WASHINGTON — Powerful explosives addressed to Chicago synagogues may have been intended to destroy the planes they were sent on, security officials acknowledged as they tried to figure out how to respond to the al-Qaida-linked plot.
Disaster was narrowly averted, officials said Sunday. One device almost slipped through Britain and another seized in Dubai in the United Arab Emirates was unwittingly flown on two passenger jets.
Investigators were still piecing together the potency and construction of two bombs they believed were designed by the top explosives expert working for al-Qaida in the Arabian Peninsula, the Yemen-based faction thought to be behind the plot. Yemeni authorities hunted suspects linked to the group, but released a female computer engineering student arrested Saturday, saying someone else had posed as her in signing the shipping documents.
Authorities admitted how close the terrorists came to getting their bombs through, and a senior U.S. official said investigators were still trying to figure out if other devices remained at large.
Deputy national security adviser John Brennan told CNN's "State of the Union," that "it would be very imprudent ... to presume that there are no others (packages) out there."
Authorities are also "looking at the potential that they would have been detonated en route to those synagogues aboard the aircraft as well as at the destinations," Brennan said on CBS' "Face the Nation."
After masterminding the attempt last December to blow up a U.S.-bound airliner with explosives hidden in a passenger's underwear, the Yemen terror group appears to have nearly pulled off an audacious plot capitalizing on weak points in the world's aviation security and cargo systems.
The U.S. has been trying to kill or capture its leaders, and the American response to the thwarted attacks was still being developed Sunday. Brennan headed a meeting of national security and intelligence officials at the White House to determine the U.S. response in concert with a Yemeni government that has been reluctant to give the Americans free rein.
About 50 elite U.S. military experts are in Yemen training its counterterrorism forces and Washington is giving $150 million in military assistance this year for helicopters, planes and other equipment.
A Yemeni official said Sunday his government is aiming for a "surgical" response with the help of the U.S. against the plotters. The official spoke on condition of anonymity because of the sensitivity of the talks.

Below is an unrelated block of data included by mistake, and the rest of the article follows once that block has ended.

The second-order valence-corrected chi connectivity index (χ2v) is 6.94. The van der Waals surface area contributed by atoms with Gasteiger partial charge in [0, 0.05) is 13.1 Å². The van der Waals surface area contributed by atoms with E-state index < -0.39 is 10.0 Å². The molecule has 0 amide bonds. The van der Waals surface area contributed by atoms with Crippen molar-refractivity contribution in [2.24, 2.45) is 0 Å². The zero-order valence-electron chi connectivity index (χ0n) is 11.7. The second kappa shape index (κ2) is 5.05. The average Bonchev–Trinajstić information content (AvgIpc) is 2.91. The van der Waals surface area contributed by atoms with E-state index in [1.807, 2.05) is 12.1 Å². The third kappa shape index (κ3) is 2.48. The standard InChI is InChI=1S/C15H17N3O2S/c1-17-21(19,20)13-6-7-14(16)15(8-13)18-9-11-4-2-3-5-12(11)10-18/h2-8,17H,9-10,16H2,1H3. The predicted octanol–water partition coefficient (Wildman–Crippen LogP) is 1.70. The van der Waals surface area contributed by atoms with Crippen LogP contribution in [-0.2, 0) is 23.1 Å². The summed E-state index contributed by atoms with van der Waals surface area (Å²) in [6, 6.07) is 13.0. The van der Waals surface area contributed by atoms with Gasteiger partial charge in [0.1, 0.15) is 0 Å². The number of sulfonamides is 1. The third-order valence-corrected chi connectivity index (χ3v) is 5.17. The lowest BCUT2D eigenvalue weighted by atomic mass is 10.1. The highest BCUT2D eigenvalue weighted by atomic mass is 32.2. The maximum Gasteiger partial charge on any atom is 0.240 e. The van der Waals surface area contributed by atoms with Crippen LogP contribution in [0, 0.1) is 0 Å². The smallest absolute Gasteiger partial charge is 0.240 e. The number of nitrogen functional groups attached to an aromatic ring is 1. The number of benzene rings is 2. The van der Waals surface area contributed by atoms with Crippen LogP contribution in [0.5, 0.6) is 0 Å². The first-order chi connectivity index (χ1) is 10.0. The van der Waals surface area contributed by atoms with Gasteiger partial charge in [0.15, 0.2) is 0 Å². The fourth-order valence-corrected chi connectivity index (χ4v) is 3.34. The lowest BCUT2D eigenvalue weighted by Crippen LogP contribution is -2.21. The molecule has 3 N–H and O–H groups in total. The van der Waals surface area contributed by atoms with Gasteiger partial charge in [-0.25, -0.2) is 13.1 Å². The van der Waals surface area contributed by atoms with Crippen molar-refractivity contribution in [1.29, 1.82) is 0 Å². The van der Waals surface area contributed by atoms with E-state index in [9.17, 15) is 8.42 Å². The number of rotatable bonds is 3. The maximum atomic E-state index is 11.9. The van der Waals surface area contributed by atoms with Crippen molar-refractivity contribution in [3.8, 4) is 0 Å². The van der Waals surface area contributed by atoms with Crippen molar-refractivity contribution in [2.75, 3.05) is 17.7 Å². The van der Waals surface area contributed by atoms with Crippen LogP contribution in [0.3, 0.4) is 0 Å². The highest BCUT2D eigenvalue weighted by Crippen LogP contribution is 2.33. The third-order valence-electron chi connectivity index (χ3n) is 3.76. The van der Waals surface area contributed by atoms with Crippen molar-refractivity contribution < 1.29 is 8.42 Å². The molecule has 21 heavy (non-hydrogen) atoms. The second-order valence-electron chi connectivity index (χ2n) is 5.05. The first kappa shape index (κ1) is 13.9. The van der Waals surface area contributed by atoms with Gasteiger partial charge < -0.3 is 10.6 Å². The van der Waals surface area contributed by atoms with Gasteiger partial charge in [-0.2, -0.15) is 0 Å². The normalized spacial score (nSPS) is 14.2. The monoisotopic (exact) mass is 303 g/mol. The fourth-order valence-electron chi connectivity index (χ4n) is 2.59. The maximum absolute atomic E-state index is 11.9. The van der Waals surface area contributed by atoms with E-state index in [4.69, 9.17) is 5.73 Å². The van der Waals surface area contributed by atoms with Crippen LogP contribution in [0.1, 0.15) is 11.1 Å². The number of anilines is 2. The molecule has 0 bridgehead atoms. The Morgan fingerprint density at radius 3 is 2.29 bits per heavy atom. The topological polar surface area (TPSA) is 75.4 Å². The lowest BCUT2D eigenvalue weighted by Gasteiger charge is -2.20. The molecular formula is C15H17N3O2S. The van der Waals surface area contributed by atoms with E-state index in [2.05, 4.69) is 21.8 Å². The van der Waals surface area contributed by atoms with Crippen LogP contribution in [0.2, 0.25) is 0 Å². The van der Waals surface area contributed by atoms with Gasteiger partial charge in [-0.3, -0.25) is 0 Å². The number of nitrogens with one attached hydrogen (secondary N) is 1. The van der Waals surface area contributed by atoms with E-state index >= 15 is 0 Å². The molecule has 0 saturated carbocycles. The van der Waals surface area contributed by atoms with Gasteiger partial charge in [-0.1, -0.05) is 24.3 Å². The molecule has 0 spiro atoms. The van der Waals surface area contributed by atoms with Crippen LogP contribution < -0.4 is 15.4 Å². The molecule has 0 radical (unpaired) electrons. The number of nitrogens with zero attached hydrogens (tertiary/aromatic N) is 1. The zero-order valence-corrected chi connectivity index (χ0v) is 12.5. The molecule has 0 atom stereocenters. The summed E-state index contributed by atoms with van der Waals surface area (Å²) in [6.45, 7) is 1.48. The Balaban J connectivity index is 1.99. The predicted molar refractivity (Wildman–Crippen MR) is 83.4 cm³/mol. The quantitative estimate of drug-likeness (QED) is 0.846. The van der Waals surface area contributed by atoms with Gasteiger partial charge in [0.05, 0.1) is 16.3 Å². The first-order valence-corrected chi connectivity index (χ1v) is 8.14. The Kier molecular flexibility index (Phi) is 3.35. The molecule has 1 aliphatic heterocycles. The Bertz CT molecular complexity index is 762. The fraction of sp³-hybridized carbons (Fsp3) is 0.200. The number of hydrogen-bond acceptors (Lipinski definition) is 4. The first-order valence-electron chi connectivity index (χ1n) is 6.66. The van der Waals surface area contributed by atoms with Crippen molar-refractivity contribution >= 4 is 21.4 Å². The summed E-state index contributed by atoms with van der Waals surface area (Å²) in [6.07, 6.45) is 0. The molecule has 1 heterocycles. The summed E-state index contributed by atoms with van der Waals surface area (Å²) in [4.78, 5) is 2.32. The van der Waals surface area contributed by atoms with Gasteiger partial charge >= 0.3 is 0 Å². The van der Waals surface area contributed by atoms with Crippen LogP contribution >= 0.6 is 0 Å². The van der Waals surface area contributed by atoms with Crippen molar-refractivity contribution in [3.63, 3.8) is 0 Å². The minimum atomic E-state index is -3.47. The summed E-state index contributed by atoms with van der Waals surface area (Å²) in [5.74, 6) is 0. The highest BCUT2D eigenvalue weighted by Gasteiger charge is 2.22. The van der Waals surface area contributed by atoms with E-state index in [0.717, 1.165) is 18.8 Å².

New details have emerged about events leading up to the near-disaster. U.S. officials said a call from Saudi intelligence about packages containing explosives led to a frantic search in Dubai and England.
German Interior Minister Thomas de Maiziere said German Federal Police were tipped off to a suspicious package Friday. The package was flown from Yemen to Cologne-Bonn airport, where UPS has its hub. From there it was transferred to a plane bound for Britain's East Midlands airport in central England.
After the cargo plane landed at East Midlands, an initial search came up empty. But after consulting with officials in Dubai, British police found the lethal explosive PETN, or pentaerythritol tetranitrate.
What happened in Dubai was even more troubling: The bomb had traveled on two commercial passenger planes, a Qatar Airways spokesman said.
The package with the second bomb arrived in Qatar Airways' hub in Doha, Qatar, on one of the carrier's flights from the Yemeni capital San'a. It was then shipped on a separate Qatar Airways plane to Dubai, where it was discovered by authorities late Thursday or early Friday.
U.S. intelligence officials believe the suspected bombmaker is a 28-year-old Saudi named Ibrahim Hassan al-Asiri, thought to be in Yemen.
Schreck reported from Dubai. Associated Press writers Matt Apuzzo and Kimberly Dozier in Washington, Melissa Eddy in Berlin and Gregory Katz in London also contributed to this report.
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